Thursday, March 03, 2016

The Houston Hurricane Simulator


On September 11th 2008 the National Weather Service issued a severe warning to Houston residents,
ALL NEIGHBORHOODS, AND POSSIBLY ENTIRE COASTAL COMMUNITIES, WILL BE INUNDATED. PERSONS NOT HEEDING EVACUATION ORDERS IN SINGLE FAMILY ONE OR TWO STORY HOMES WILL FACE CERTAIN DEATH.
The warning was issued because of the imminent threat of Hurricane Ike, which at the time was heading directly towards central Houston. Luckily, on September 13th, Hurricane Ike shifted course and eventually hit land a little north of the city. The storm still caused $30 billion in damage and killed at least 74 people in Texas.

The Texas Tribune and ProPublica argue that it is only a matter of time before a perfect storm will hit Houston, potentially killing thousands of residents.

Hell and High Water is a mapped visualization of the dangers Houston faces from a future hurricane. The mapped interactive simulates the likely effects of a number of potential storms on the city of Houston. Each of these simulations overlays the track of a potential storm over a satellite view of the city. These tracks are then animated to show the likely flooding events that could take place in Houston if such a storm hit the city.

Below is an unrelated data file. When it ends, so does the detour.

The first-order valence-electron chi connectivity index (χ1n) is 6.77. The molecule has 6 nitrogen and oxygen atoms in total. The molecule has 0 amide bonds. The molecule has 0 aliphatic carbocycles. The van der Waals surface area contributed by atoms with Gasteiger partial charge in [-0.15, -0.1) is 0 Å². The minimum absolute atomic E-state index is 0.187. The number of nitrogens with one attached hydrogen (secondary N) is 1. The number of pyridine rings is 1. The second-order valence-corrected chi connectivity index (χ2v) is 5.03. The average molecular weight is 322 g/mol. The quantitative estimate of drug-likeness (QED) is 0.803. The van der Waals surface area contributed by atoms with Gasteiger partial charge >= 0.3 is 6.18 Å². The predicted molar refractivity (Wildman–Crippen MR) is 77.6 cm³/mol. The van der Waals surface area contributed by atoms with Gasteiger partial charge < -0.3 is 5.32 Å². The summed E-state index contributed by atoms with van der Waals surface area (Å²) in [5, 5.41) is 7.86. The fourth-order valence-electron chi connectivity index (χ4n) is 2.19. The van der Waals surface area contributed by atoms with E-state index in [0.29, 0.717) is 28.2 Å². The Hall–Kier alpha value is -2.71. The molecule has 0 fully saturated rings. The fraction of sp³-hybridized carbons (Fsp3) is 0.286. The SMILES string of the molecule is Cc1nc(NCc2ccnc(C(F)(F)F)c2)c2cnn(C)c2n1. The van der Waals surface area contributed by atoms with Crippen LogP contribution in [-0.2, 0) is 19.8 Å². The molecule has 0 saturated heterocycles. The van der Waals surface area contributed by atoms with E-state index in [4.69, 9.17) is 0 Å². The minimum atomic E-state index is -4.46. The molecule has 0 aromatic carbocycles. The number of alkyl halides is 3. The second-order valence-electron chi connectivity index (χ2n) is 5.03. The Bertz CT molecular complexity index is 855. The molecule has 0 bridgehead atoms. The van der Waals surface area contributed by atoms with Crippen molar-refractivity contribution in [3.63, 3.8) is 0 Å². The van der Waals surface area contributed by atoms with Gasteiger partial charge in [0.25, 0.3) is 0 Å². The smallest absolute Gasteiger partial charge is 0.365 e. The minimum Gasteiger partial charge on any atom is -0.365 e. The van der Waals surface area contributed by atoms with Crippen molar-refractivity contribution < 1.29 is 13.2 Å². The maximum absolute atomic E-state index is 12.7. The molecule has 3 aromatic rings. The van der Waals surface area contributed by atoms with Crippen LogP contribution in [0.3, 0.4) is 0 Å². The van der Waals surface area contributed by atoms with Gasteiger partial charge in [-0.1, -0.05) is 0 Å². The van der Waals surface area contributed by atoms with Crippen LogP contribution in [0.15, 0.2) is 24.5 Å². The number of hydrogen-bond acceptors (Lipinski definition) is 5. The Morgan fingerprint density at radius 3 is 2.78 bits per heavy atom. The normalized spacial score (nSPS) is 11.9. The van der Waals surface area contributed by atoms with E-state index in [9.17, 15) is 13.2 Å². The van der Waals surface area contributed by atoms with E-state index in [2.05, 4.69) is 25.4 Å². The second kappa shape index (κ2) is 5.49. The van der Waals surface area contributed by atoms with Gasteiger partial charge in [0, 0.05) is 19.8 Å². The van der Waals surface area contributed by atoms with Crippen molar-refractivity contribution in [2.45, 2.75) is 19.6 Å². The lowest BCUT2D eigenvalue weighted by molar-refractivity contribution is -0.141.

The Texas Tribune argues that not enough has been done to protect the city from potential future storms. Dr. Bill Merrell, a marine scientist at Texas A&M University, believes that the city needs to build floodgates at the entrance to Galveston Bay. He predicts something will be built - four years after the next devastating hurricane.
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